The federal government got into the disaster business when it created the National Flood Insurance Program. And for more than three decades, business was good.
Rates were relatively low, claims were mostly reasonable, and hardly anyone paid attention to the warning signs ahead. One hurricane, one super storm and $25 billion of debt later, everything has changed.
So, for the third time since 2012, Congress will consider major flood insurance legislation when returning to session in September. From a Florida perspective, the ideas range from good (cutting regulations to encourage private insurers) to excellent (capping rate hikes at 10 percent a year) to you-better-sit-down (eliminating the rate cap for repetitive loss homes)....
08/12/17 Public Safety
The girls knew the rules, and especially the consequences. Their father would never raise a hand to them, but he was an aficionado of understated punishments.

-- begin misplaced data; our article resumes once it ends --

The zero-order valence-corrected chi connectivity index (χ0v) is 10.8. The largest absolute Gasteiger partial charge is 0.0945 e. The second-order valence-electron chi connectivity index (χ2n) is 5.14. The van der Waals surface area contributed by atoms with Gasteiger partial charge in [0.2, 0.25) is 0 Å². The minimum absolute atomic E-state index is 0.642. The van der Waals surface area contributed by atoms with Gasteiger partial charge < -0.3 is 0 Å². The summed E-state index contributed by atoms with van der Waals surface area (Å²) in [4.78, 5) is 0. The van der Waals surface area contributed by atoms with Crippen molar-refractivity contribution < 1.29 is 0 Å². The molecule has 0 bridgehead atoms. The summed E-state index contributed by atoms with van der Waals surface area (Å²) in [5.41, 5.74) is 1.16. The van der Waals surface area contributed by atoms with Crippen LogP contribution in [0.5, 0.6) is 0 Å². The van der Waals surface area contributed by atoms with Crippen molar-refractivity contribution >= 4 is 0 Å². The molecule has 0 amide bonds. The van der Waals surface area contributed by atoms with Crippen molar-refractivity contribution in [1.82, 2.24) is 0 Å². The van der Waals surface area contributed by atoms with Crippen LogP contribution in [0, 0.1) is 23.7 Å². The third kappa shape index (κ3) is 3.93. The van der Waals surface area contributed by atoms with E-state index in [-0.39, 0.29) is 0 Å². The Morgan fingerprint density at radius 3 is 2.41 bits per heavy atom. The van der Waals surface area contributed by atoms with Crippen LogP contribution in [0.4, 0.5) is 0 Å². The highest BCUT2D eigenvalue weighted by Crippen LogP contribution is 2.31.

Grab a pen and paper, he would tell his two daughters, and come sit at the kitchen table. Write down what you did wrong, and how you plan on correcting it. Sign it, date it and make sure you spelled everything correctly.
Frank Vazquez fretted enough about Cylea and Leliana that he wouldn't let them spend the night with friends because of all of the things that might go on in other homes. And he was like a doorman at a fancy high-rise when it came to who got past the threshold to visit his girls....
Their lives ended in a stolen car in the middle of the night. Presumably, their childhood dreams ended long before then.
If blame must be assigned in the tragedy of three teenagers dying on a Palm Harbor road, this is as good a place to start as any.
Yes, you could talk about a juvenile justice system struggling to strike a balance between rescue and accountability. Yes, you could talk about the lack of personal or parental responsibility. Yes, you could talk about troubled schools, endless bureaucracy and any other societal ill you choose....